Irisch Republikanische Solidarität



Immense anger has lingered in the nationalist Ardoyne community
after a Protestant Orange Order parade and a mob of followers
were forced theough the area on Monday evening.

Monday was the pinnacle of the Protestant marching season with
tens of thousands of Orangemen marching to commemorate
Protestant William of Orange's victory over Catholic James II at
the Battle of the Boyne in 1690.

The Orange Order has repeatedly refused to talk to local
residents about their opposition to the march.

As a compromise, the government-appointed Parades Commission
ruled that only the Orangemen themselves, and not their loutish
and drunken supporters, would be allowed to march past the
nationalist Ardoyne shops on their way back from a central
gathering in south Belfast.

However, an extraordinary and secret deal involving the Orange
Order, unionist paramilitaries and the PSNI allowed the "hangers
on" to march through the area in defiance of the Parades
Commission ruling.

As the mob sauntered up the road, they waved unionist
paramilitary flags, made triumphalist gestures and hurled
sectarian abuse at nationalists behind the barricades.

Nationalists, pent up behind giant steel barriers, were
predictably enraged. Street battles quickly ensued as locals
vented their fury. Bottles, bricks and rocks began to fly in
both directions and the situation rapidly deteriorated.

Briitsh Crown forces used water cannon and baton-charges to push
nationalists back and protect the marchers.

Nationalist politicians, including former IRA man Gerry Kelly,
were barracked and booed as they intervened to protect 15
British soldiers who were under attack. Kelly was assaulted by
one republican and had his wrist broken by a baton-wielding
member of the PSNI.

A 51-year-old man died of a heart attack as chaos enveloped the
area for several hours.

One community worker said nationalist trust had been "smashed to
smithereens". Holy Cross parish priest Fr Aidan Troy described
the events as "a huge break down in trust" between nationalists,
the Parades Commission and police.

Nationalists felt betrayed and felt the Parades Commission had
"washed their hands" of the parade, he said.

The 26-County Taoiseach, Bertie Ahern, condemned the violence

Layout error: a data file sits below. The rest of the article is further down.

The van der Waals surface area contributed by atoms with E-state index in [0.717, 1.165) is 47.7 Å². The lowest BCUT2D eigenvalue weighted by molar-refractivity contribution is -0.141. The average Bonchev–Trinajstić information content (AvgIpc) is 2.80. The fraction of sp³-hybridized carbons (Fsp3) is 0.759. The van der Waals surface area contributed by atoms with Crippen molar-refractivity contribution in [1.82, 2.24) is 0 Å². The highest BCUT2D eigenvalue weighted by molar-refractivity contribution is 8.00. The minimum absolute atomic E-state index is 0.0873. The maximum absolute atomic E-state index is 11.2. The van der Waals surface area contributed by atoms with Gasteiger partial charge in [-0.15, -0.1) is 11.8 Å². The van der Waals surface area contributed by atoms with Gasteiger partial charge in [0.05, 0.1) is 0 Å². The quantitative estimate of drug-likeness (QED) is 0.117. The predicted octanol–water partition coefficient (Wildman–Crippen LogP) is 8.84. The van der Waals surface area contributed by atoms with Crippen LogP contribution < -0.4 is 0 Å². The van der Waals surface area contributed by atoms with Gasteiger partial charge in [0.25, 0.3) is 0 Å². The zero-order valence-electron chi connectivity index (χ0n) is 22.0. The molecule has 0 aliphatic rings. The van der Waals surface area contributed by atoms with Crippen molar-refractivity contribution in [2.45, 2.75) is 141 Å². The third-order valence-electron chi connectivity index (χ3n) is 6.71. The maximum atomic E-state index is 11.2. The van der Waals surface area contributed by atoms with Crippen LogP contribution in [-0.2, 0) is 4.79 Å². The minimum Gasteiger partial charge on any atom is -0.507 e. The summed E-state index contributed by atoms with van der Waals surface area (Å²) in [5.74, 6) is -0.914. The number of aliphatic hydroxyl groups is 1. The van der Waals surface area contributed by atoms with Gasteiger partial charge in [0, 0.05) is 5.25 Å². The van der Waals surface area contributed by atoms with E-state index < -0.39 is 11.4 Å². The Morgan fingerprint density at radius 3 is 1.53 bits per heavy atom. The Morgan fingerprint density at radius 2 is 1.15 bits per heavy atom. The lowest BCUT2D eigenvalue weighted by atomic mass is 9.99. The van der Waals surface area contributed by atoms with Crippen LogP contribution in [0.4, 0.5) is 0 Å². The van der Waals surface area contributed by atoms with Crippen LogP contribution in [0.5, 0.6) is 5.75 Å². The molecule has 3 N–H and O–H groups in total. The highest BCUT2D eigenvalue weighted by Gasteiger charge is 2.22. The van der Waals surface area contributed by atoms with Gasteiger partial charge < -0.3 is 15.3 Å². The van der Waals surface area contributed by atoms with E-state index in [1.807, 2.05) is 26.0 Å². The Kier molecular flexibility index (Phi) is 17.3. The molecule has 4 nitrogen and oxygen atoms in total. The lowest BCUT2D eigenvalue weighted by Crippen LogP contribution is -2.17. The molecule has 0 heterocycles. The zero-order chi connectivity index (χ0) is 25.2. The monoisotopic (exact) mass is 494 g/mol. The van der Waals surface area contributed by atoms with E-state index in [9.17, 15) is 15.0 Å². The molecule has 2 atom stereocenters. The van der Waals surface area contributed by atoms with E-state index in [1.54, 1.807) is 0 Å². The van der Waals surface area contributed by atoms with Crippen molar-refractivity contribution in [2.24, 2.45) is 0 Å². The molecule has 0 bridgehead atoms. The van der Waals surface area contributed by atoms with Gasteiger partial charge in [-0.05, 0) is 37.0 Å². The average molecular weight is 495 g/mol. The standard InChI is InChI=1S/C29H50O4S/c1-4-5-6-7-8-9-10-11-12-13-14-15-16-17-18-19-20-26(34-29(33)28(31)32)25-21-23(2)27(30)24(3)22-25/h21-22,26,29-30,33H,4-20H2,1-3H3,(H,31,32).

and described it as "deeply regrettable and disturbing"

He expressed concern at the handling of the march. "It's now
important to establish precisely what happened and to see what
lessons can be learned," he added.

The position of the Parades Commission, which was introduced
after the Drumcree conflagrations in the mid 90s and whose
rulings were understood to have legal effect, is now uncertain.

Mounting frustration among grassroots nationalists will have
repercussions for talks on the peace process planned for

Sinn Fein has been strongly criticised for the apparent failure
of its peace efforts to win equality for nationalists, while the
rival SDLP has come under immense pressure to follow through on
a stated commitment and end its support for the PSNI.

Mr Adams praised Sinn Fein politicians for working to create
calm in the area on Monday, but warned against underestimating
the seriousness of the situation.

Mr Adams was accompanied by Mr Gerry Kelly, who had his arm in a
sling as a result of the violence. They said they expected tough
talking from Ardyone residents at meeting in the area today.

Mr Adams said residents had suffered from "the same old story".

"Nationalists were hemmed in, were beaten and the loyalists were
shepherded through. Orange marches should not be permitted to go
where they are not wanted.

"If they want to go somewhere they should come and talk."

He pointed out that a nationalist march would have been severely
restricted. Unionists within the British system got their way,
but he warned nationalists would not accept their triumphalism.

The number of protesters in Ardoyne illustrated the scale of the
anger, he said. "Croppies are not lying down, we are not taking
it any longer.

"We want to extend the hand of friendship, but we won't have it
bitten off."

Two more loyalist parades are planned for Ardoyne next month.


5pm- Large numbers of police and British Army seal off Ardoyne
residents from Crumlin Road in North Belfast. Two PSNI water
cannon's on standby at junction of Woodvale Raod

6pm-Troops erect a 100m steel wall along the length of Ardoyne
shops. Nationalist residents held behind heavy police lines,
while 300 loyalist waiting for the parade to arrive at Twaddell
Av stand behind crash barriers.

6.30pm-Senior north Belfast loyalist tells reporters that deal
has already been agreed with police to allow parade supporters
to march past Ardoyne.

7pm-Up to 800 loyalists congregate at Hesketh Road on upper
Crumlin RD pushing soldiers back towards Ardoyne, Catholic
families living in Summerdale Park and Ingeldale park now behind
loyalist lines.

7.45-Three buses of loyalist bandsmen driven past Ardoyne,
Bandsmen disembark and play the sash at loyalist lines.

8pm-Stones thrown from both sides as Orangemen march past
Ardoyne. One steward physically assaults and threatens

8.15-Up to 400 loyalist allowed to march past Ardoyne shops.
Well known loyalist paramilitaries clearly seen in crowd, who
chant paramilitary slogans.

8.30pm-Serous trouble breaks out on Ardoyne Road between
residents and army as loyalist crowd gathers at Glenbryn.

8.45pm-Situation calmed down as senior Republicans position
themselves between army lines and angry residents, Sinn Fein's
Gerry Kelly struck by baton.

9pm-Police use water cannon against stone-throwers at junction
of Brompton Park in Ardoyne Area calm but tense as community
leaders try to bring youths under control.

10pm-Rioting dies down

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